AW: It would probably be teaching him about generational wealth. I never thought about generational wealth when I was playing and making a lot of money. I would make sure that I have enough money not only for myself but for my kids and their kids. I wish somebody would’ve taught me about generational wealth and how I wouldn’t be able to play this game forever and that, after I retire, I’d still have the rest of my life to live. I wish somebody would’ve told me that at age 20.

That’s what I would tell my 20-year-old self, and that’s what I make sure to tell all of these young guys who are playing in the league now. I just try to turn a negative into a positive and teach these young guys. When you’re 19 or 20 years old, you just see that you’re making a lot of money right now, but one day that comes to an end. Make sure you’ve put aside enough money for yourself and your kids and their kids. Make sure you have generational wealth.

In the past, we’ve discussed your bankruptcy and work as a financial adviser to athletes. I know you work with Edyoucore and Greg Oden recently became an athlete advisor with them as well. Greg told me that while he enjoys it, he hopes that these athletes listen and actually apply these lessons. When you’ve talked to players, how do they typically respond and does it seem like your advice sinks in?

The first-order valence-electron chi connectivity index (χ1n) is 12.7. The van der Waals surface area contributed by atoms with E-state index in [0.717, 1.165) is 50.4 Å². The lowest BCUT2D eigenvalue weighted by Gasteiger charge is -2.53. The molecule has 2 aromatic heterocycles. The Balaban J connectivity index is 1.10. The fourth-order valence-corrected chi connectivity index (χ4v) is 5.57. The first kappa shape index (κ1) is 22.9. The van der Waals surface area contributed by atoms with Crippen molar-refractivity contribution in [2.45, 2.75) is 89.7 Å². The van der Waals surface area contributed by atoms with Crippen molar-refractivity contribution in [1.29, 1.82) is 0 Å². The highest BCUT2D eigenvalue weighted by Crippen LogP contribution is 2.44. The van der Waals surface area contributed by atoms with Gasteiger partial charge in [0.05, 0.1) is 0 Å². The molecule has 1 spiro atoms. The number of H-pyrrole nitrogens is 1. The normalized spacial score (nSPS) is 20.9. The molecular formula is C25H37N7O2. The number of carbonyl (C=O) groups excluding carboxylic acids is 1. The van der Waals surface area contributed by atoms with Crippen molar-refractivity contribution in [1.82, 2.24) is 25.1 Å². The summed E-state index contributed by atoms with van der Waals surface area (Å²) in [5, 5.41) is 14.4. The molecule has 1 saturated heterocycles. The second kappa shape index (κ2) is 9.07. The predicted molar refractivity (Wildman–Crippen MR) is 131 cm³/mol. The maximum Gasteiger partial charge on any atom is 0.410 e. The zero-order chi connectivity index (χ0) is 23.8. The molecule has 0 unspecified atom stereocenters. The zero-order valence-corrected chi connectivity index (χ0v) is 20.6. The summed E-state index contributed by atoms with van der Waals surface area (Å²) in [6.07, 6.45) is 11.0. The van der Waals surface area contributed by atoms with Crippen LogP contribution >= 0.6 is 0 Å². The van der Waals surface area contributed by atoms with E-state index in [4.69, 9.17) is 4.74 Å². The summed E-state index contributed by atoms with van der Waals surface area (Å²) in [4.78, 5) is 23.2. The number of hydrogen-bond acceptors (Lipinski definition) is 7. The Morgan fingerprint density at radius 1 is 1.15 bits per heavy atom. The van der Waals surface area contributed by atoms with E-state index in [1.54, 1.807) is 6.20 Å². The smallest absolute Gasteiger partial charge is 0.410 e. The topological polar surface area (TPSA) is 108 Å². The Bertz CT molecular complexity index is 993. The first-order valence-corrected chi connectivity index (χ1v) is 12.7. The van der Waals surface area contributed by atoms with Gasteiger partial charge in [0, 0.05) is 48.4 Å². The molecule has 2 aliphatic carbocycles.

AW: I think it really is impacting them. I think it starts a conversation and I think it puts a lot of things on their mind since they’re dealing with their own personal situations. They may not publicly come out and say that they’re taking that advice, but I know that a lot of them are taking it wholeheartedly and applying it to their life. I think you’re going to see that the percentage of athletes and entertainers who have financial problems after their career ends is going to change. And I think it’s because of these types of programs, which are very impactful. You’d be surprised how many guys come up to me afterward to thank me for coming and thank me for sharing my story and ask for more information. They talk about how they’re going to take that information and use it in their own life and make the right decisions. I think this is going to be a tremendous help, and I think it’s off to a great start.

In addition to the financial advising and broadcasting, do you have any other off-court endeavors you’re working on?

AW: I’m coming out with a book, hopefully here in the next two months. It’s going to be a financial-literacy learning tool for everybody – not just athletes. I want to share my story and the things that I’ve learned. And I just want to continue to grow. I’m very comfortable in the space that I’m in right now. I want to continue to grow my TV career to where I can continue to be a TV analyst for 10-15 more years. I want to continue to grow in that space.